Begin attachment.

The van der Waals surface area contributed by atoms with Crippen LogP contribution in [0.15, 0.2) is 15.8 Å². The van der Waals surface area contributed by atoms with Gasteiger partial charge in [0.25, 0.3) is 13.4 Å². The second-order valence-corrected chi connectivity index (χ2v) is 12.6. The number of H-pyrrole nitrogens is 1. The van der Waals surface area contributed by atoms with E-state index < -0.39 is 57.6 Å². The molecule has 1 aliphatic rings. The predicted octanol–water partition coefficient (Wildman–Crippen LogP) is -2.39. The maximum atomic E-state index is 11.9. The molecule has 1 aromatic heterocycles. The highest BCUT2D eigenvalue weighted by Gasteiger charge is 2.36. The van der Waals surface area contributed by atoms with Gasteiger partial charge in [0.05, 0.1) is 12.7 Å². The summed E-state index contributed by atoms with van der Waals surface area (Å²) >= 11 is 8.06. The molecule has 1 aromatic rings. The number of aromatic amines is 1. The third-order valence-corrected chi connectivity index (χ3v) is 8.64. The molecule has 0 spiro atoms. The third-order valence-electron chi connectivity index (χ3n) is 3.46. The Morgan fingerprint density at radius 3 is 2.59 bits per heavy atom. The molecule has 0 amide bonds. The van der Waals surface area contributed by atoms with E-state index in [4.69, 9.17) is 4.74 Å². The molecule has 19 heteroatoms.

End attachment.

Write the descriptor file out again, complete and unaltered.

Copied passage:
The van der Waals surface area contributed by atoms with Crippen LogP contribution in [0.15, 0.2) is 15.8 Å². The van der Waals surface area contributed by atoms with Gasteiger partial charge in [0.25, 0.3) is 13.4 Å². The second-order valence-corrected chi connectivity index (χ2v) is 12.6. The number of H-pyrrole nitrogens is 1. The van der Waals surface area contributed by atoms with E-state index < -0.39 is 57.6 Å². The molecule has 1 aliphatic rings. The predicted octanol–water partition coefficient (Wildman–Crippen LogP) is -2.39. The maximum atomic E-state index is 11.9. The molecule has 1 aromatic heterocycles. The highest BCUT2D eigenvalue weighted by Gasteiger charge is 2.36. The van der Waals surface area contributed by atoms with Gasteiger partial charge in [0.05, 0.1) is 12.7 Å². The summed E-state index contributed by atoms with van der Waals surface area (Å²) >= 11 is 8.06. The molecule has 1 aromatic rings. The number of aromatic amines is 1. The third-order valence-corrected chi connectivity index (χ3v) is 8.64. The molecule has 0 spiro atoms. The third-order valence-electron chi connectivity index (χ3n) is 3.46. The Morgan fingerprint density at radius 3 is 2.59 bits per heavy atom. The molecule has 0 amide bonds. The van der Waals surface area contributed by atoms with E-state index in [4.69, 9.17) is 4.74 Å². The molecule has 19 heteroatoms.